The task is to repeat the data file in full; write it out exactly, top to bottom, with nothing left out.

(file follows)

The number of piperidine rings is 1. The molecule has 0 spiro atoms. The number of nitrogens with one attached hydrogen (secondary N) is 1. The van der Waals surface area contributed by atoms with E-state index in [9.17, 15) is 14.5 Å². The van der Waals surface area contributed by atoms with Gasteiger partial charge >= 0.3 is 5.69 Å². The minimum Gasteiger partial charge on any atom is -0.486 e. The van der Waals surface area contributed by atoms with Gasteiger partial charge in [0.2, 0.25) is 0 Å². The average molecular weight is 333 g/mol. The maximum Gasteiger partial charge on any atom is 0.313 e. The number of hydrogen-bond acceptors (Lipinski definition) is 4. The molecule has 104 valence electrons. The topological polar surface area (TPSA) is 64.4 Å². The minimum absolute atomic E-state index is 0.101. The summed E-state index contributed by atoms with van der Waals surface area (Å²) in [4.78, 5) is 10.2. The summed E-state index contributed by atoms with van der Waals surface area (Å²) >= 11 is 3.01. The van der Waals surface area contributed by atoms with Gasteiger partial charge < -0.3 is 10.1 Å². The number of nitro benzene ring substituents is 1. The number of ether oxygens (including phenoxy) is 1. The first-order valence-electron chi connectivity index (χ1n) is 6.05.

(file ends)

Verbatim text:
The number of piperidine rings is 1. The molecule has 0 spiro atoms. The number of nitrogens with one attached hydrogen (secondary N) is 1. The van der Waals surface area contributed by atoms with E-state index in [9.17, 15) is 14.5 Å². The van der Waals surface area contributed by atoms with Gasteiger partial charge >= 0.3 is 5.69 Å². The minimum Gasteiger partial charge on any atom is -0.486 e. The van der Waals surface area contributed by atoms with Gasteiger partial charge in [0.2, 0.25) is 0 Å². The average molecular weight is 333 g/mol. The maximum Gasteiger partial charge on any atom is 0.313 e. The number of hydrogen-bond acceptors (Lipinski definition) is 4. The molecule has 104 valence electrons. The topological polar surface area (TPSA) is 64.4 Å². The minimum absolute atomic E-state index is 0.101. The summed E-state index contributed by atoms with van der Waals surface area (Å²) in [4.78, 5) is 10.2. The summed E-state index contributed by atoms with van der Waals surface area (Å²) >= 11 is 3.01. The van der Waals surface area contributed by atoms with Gasteiger partial charge < -0.3 is 10.1 Å². The number of nitro benzene ring substituents is 1. The number of ether oxygens (including phenoxy) is 1. The first-order valence-electron chi connectivity index (χ1n) is 6.05.